The Basin is experiencing growth and more is certain. Along the way, we’ve learned much about working with the County to communicate the concerns of our communities about development that threatens to spoil the characteristics we value. We have the opportunity now to establish more effective measures to serve our communities and protect the natural resources in the Morongo Basin with the San Bernardino County 2018 Countywide Plan.
This MBCA Eblast is devoted to explaining the meaning and status of the Community Plans and why it is so important for you to express concern by submitting a comment by the deadline.
Deadline to submit Comments on Community Plans: Dec 15, 2017
Given that the Policy Plan component of the 2018 Countywide Plan is not yet available, we are only being asked to comment on the draft Community Plans. The difficulty of this is that we do not have knowledge of the policy and development codes that will enforce the goals, vision, and characteristics defined in the Community Plans.
The frustrating and ill-conceived process for revising the 2007 General Plan and Community Plans must be acknowledged! Many Morongo Basin and Lucerne Valley residents have voiced concerns that the policies in the existing Community Plans are being completely eliminated or replaced by what the County admits are really only “Suggested Action Plans.”
It is important that County Planning staff hear our concerns that they are eliminating policy from our Community Plans. Suggested Action Plans are not Community Plans. Real Community Plans must be adopted into the Countywide Plan.
Actions identified in plans have suggested Community advocates lead the various Actions. Many of these suggestions are simply off-base. Hypothetical organizations are imagined to form to meet anticipated needs and in other cases, existing organizations are nominated inappropriately. Other organizations with long-standing roles in serving the community have been overlooked.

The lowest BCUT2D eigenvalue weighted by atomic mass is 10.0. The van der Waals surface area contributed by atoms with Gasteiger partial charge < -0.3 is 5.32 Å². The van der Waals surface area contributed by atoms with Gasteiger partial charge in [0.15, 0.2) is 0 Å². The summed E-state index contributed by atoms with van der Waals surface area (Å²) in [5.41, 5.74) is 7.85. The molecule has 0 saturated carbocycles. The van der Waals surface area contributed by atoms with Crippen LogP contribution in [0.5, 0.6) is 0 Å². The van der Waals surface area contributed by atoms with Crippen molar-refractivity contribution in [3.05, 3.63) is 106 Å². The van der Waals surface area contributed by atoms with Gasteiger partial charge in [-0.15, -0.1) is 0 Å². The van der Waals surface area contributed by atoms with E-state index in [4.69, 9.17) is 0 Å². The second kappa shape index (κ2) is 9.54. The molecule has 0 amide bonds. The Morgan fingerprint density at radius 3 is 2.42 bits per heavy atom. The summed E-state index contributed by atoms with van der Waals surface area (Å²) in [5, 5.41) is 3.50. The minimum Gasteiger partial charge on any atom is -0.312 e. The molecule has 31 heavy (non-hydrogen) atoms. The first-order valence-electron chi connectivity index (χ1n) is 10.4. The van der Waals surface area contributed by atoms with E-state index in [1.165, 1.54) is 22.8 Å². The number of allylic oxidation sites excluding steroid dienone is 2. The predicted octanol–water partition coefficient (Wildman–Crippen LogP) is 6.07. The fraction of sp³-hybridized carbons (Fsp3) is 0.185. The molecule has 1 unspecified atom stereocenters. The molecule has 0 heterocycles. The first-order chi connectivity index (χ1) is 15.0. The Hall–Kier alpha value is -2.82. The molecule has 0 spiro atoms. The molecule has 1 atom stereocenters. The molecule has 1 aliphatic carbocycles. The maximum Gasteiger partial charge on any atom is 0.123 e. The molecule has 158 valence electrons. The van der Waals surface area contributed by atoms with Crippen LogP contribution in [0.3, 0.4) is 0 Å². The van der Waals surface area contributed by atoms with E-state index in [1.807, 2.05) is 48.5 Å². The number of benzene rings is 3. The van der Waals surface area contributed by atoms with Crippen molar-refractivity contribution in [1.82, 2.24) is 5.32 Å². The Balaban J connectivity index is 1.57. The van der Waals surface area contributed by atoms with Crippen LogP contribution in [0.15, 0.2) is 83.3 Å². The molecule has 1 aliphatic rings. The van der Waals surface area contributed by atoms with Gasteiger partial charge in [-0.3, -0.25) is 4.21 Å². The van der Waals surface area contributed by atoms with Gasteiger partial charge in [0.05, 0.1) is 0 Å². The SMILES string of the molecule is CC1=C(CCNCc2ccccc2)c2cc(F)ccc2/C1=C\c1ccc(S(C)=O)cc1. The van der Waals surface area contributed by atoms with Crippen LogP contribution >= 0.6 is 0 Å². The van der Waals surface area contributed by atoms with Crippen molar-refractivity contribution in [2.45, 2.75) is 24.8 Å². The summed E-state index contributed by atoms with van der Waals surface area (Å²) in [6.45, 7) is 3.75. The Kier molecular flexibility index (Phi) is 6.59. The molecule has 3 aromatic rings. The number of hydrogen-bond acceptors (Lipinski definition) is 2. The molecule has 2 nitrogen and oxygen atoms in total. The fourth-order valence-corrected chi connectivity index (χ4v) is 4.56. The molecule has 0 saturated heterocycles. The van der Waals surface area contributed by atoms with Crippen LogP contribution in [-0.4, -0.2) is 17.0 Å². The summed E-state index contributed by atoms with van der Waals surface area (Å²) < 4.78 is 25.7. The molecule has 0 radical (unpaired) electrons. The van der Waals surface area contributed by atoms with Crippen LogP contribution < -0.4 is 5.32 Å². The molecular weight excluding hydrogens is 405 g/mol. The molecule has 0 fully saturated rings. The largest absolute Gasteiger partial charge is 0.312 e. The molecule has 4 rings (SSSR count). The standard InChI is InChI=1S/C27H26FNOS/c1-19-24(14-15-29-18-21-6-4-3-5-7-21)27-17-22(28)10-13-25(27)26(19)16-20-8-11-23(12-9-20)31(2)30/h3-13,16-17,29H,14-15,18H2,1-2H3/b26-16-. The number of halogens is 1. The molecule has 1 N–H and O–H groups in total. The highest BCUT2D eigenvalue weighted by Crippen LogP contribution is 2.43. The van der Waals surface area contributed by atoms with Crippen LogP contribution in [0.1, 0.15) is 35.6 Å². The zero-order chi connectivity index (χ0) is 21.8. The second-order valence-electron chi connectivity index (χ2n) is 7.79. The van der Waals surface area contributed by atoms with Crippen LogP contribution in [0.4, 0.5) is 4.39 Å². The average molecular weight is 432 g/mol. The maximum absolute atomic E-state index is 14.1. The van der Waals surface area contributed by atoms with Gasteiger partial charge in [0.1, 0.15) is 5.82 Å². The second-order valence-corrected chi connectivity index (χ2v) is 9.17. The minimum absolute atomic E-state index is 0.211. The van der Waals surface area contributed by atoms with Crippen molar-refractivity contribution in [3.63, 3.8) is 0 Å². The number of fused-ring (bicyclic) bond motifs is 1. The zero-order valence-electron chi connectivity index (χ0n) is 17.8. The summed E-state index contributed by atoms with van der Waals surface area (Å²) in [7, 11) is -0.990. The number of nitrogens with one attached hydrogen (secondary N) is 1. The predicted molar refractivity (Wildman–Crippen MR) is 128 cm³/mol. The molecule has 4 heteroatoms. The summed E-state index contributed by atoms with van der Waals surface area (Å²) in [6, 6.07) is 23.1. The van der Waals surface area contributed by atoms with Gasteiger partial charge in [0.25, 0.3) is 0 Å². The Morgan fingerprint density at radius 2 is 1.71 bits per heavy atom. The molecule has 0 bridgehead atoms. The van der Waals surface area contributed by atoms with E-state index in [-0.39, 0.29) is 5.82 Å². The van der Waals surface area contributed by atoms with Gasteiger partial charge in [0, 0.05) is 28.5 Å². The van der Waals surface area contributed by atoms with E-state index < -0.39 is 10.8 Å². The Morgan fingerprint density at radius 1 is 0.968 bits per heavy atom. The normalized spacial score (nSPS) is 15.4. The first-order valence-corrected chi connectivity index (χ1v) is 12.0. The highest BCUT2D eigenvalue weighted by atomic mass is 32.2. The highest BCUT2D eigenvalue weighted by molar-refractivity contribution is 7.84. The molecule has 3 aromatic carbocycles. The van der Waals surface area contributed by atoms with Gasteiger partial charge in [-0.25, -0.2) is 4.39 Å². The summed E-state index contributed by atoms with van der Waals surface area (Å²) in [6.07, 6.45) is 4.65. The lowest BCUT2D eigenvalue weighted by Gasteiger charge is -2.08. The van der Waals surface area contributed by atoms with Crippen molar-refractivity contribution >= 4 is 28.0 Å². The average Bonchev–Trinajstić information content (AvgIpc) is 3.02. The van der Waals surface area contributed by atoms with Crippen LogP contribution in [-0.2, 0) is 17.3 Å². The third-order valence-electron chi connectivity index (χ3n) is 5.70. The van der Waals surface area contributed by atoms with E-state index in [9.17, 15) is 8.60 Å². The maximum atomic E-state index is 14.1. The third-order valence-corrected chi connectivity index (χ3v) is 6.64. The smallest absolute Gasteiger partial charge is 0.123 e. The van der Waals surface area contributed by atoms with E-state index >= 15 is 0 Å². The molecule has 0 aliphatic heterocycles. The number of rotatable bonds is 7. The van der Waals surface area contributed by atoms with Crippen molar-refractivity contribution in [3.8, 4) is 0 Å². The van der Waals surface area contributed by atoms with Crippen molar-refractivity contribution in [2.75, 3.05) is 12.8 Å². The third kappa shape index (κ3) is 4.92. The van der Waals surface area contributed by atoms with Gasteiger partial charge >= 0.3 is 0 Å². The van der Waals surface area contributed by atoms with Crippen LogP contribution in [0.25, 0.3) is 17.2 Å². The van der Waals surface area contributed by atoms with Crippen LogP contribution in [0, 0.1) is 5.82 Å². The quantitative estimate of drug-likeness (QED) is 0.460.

For example, in the case of Joshua Tree, the Chamber of Commerce is named in numerous Actions – however, the Chamber was never contacted to explore the feasibility of their championing these responsibilities. With a paid staff of one at the JT Chamber, the County should have known that was a “pie in the sky” solution. The Joshua Tree National Park Association was a second organization mentioned – however, taking on community service of this nature is not within their mission. In the Pioneertown Plan a couple of the organizations are listed that haven’t functioned for years. The County cannot assume the community will - or even can - undertake the Actions in the Plans. It is beyond unreasonable. These communities are “severely economically distressed” and lack the infrastructure and resources to assume responsibility for the Actions listed.
The County cannot shirk the need to provide the leadership and governance – planning and implementation - required. We understand that community residents have vital roles in the fabric of their neighborhoods and community organizations. The rural desert communities are vibrant and resilient. But, they cannot be expected to take on the roles outlined in these Plans as presented. LVEDA’s comments document Action by Action how the community has worked in substantive ways to address egregious developments with County staff – particularly renewable energy in rural residential areas –and efforts have not been successful. What guarantee is there that these Action Plans will provide them with the protections they have clearly proactively called for over recent years?
Residents in Joshua Tree have also protested the Action Plan approach.
The Community Plans are intended “to guide local expectations for County services and set a clear direction for the future of each unincorporated community.” They are to “provide planning and implementation guidance for communities as they pursue their own unique lifestyle choices and goals.” The Suggested Action Plans fall short of these stated goals and threaten to leave desert communities without adequate tools for support and enforcement from the County.